The Department of Chemistry at the University of Illinois is committed to encouraging a diverse and supportive environment in chemistry, where every student is provided with the opportunities and resources necessary to succeed in their chemical career. Our track record speaks for itself: in 1916, St. Elmo Brady graduated from our department and became the first African American to receive a PhD degree in the U.S.
In 1993, we started our Merit Workshops for Emerging Scholars, a program aimed at increasing the retention rates of Latinos, African Americans, women and other underrepresented groups in undergraduate STEM degree programs. Recently, we have established a multi-tiered teacher-mentor system modeled after the Merit Program for our graduate program as well.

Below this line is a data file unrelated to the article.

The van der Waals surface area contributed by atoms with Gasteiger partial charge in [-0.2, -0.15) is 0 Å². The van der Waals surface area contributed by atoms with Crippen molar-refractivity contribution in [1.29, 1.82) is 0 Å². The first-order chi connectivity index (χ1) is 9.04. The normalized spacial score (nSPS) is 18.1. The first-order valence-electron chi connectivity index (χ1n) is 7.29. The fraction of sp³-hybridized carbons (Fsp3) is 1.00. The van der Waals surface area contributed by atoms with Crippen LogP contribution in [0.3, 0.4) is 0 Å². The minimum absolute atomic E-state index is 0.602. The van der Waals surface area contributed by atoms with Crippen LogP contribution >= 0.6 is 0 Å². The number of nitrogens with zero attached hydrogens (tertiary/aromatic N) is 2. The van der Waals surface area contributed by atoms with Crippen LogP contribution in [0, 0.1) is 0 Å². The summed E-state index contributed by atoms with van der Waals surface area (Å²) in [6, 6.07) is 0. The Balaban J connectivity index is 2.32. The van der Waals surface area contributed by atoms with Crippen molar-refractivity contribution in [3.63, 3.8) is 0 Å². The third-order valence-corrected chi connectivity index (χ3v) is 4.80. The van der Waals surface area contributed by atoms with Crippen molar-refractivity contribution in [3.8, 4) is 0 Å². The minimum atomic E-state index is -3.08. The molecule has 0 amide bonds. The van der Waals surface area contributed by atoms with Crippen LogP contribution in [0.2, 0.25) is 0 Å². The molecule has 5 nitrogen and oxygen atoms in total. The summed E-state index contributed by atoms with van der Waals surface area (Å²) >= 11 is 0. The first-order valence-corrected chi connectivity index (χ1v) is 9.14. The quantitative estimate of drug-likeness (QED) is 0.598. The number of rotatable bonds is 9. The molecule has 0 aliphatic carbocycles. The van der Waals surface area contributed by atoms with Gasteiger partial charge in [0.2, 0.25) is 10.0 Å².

In 1999, with the generous support of an alumna of our program, Yulan Tong, the Sylvia Stoesser Lecture series was started. This lecture series focuses both on the contributions made by women chemists and the special challenges that they face within the discipline. To read more about the extraordinary life and career of Sylvia Stoesser, who has been compared with Marie Curie, and about the lecture series itself, see the link above.
In Fall of 2005 we became the first Department of Chemistry in the U.S. to offer "COACh" workshops to our female graduate students and postdocs. The Committee on the Advancement of Women Chemists (COACh) works to increase the number and career success of women scientists and engineers through innovative programs and strategies.
Chemistry at Illinois has developed or supported many programs to foster the development of all future chemists in the department. Explore the diversity program links in the menu and links to various student organizations.